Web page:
Clive Pamer has come under fire in a report from Queensland Nickel administrators.
Clive Pamer has come under fire in a report from Queensland Nickel administrators. Warren Lynam

TIMELINE: The highs and lows of Palmer's political career


MEMBER for Fairfax Clive Palmer has taken to social media to respond to the allegations made against him within the FTI Consulting report into Queensland Nickel released on Tuesday morning.

Mr Palmer tweeted and uploaded the following statement to his Facebook page this morning rejecting the claims made by the administrators.

"The truth of the matter is the administrators are embarking on a campaign to secure more funds for their exorbitant fees,'' Mr Palmer said.

"They have already paid themselves $4 million and are seeking to liquidate Queensland Nickel to pay themselves another $5 million."

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Mr Palmer said at no time in his dealings with administrators FTI Consulting did they raise any of the allegations now being made.

"The administrators did so without providing myself or others named in their report the opportunity to be aware of such allegations or discuss such matters.

"The report calls into question the professionalism and impartiality of FTI. Their findings are filled with innuendo."
Mr Palmer said the public had a right to know the truth.

"Queensland Nickel employees who were first made redundant were paid two weeks wages in advance while their redundancy and entitlements were being determined.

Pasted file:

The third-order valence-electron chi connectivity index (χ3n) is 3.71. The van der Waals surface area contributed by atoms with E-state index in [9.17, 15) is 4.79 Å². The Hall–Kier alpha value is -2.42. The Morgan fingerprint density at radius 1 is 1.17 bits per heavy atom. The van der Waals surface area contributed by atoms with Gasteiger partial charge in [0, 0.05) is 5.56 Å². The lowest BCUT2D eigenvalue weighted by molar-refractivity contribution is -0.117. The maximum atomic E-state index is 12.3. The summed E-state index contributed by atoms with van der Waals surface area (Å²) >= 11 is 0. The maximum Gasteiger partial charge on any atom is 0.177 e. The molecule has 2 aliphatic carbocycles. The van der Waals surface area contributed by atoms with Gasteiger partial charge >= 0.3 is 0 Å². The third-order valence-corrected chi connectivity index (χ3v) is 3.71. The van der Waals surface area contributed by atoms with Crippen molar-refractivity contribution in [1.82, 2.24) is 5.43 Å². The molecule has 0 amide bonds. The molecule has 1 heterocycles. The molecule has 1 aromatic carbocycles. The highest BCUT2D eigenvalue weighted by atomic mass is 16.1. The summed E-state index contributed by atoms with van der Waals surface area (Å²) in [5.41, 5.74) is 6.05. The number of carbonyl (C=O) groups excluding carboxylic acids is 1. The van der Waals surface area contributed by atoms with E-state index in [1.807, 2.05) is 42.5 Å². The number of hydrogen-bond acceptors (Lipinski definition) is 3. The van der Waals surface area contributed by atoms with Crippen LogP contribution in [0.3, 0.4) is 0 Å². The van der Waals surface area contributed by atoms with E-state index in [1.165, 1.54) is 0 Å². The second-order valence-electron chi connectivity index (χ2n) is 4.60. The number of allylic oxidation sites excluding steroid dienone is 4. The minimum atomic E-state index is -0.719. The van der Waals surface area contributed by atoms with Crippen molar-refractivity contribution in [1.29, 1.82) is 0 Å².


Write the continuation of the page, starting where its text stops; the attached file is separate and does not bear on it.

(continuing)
"It was FTI who made the decision not to pay entitlements, not any person working for Queensland Nickel.

"FTI continued to trade the company for over a month with Joint Venture funds without the Joint Venture's approval," Mr Palmer said.

"On March 3, Queensland Nickel ceased to be the manager of the Queensland Nickel Joint Venture.

"The administrator refused to transfer the joint venture bank account to the new manager as required by the joint venture agreement,'' he said.

Mr Palmer said he obtained a $23 million line of credit which when added to the joint venture bank account would have kept the refinery open avoiding further redundancies.

"Instead the administrator decided to sack all 550 employees, not pay their entitlements and to close the refinery.

"I want to be clear that at no time did I act as a shadow director," he said.

Mr Palmer will later today release documents showing the role in which he acted, proving the allegations are false, the statement ends. 


A DAMNING, 124-page report into the failed Queensland Nickel refinery's finances has recommended ASIC investigates the company's collapse.

The administrator's report confirmed it considered Mr Palmer a shadow director of Queensland Nickel and labelled Mr Palmer and official Queensland Nickel director Clive Mensink- Mr Palmer's nephew- "reckless" in how they exercised their duties and powers as directors.

The report was followed by widespread condemnation for the embattled MP while a number of Coast political identities felt it may seal his fate in the minds of the Fairfax electorate.

"He certainly won't get elected next time if he even stands... his political career is done on the Coast," University of the Sunshine Coast political lecturer Bronwyn Stevens said.

She believed any chances Mr Palmer had of shifting into the Senate had probably also been mortally wounded.

"There's huge disappointment and total disillusionment (from voters)," Ms Stevens said.

"If you're a pollie you've got to appear holier than thou. I don't expect many people will vote for him."

WATCH: Clive Palmer at his election campaign launch in 2013



Administrator FTI Consulting yesterday released its report examining the finances of Queensland Nickel.